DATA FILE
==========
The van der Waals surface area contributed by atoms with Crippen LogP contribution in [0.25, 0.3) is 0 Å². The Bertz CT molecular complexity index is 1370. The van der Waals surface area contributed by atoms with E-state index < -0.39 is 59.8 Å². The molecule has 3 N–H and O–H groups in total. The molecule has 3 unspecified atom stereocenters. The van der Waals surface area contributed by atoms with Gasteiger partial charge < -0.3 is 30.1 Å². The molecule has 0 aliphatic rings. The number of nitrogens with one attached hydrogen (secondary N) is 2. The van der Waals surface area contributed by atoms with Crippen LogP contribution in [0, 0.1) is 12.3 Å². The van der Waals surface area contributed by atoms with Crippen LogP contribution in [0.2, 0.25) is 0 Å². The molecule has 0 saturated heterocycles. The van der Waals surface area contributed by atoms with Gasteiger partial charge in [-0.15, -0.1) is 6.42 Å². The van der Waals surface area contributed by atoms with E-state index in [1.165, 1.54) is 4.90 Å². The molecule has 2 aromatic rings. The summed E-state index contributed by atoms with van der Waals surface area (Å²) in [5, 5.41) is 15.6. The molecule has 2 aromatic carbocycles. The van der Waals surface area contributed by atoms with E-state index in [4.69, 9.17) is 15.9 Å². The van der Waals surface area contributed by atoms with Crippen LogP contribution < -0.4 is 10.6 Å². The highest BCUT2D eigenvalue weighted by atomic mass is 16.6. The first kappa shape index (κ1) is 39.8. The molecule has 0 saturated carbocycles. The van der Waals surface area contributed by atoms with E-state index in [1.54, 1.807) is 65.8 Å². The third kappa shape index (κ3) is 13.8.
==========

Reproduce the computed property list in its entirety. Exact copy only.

The van der Waals surface area contributed by atoms with Crippen LogP contribution in [0.25, 0.3) is 0 Å². The Bertz CT molecular complexity index is 1370. The van der Waals surface area contributed by atoms with E-state index < -0.39 is 59.8 Å². The molecule has 3 N–H and O–H groups in total. The molecule has 3 unspecified atom stereocenters. The van der Waals surface area contributed by atoms with Gasteiger partial charge < -0.3 is 30.1 Å². The molecule has 0 aliphatic rings. The number of nitrogens with one attached hydrogen (secondary N) is 2. The van der Waals surface area contributed by atoms with Crippen LogP contribution in [0, 0.1) is 12.3 Å². The van der Waals surface area contributed by atoms with Crippen LogP contribution in [0.2, 0.25) is 0 Å². The molecule has 0 saturated heterocycles. The van der Waals surface area contributed by atoms with Gasteiger partial charge in [-0.15, -0.1) is 6.42 Å². The van der Waals surface area contributed by atoms with E-state index in [1.165, 1.54) is 4.90 Å². The molecule has 2 aromatic rings. The summed E-state index contributed by atoms with van der Waals surface area (Å²) in [5, 5.41) is 15.6. The molecule has 2 aromatic carbocycles. The van der Waals surface area contributed by atoms with E-state index in [4.69, 9.17) is 15.9 Å². The van der Waals surface area contributed by atoms with Crippen LogP contribution < -0.4 is 10.6 Å². The highest BCUT2D eigenvalue weighted by atomic mass is 16.6. The first kappa shape index (κ1) is 39.8. The molecule has 0 saturated carbocycles. The van der Waals surface area contributed by atoms with E-state index in [1.54, 1.807) is 65.8 Å². The third kappa shape index (κ3) is 13.8.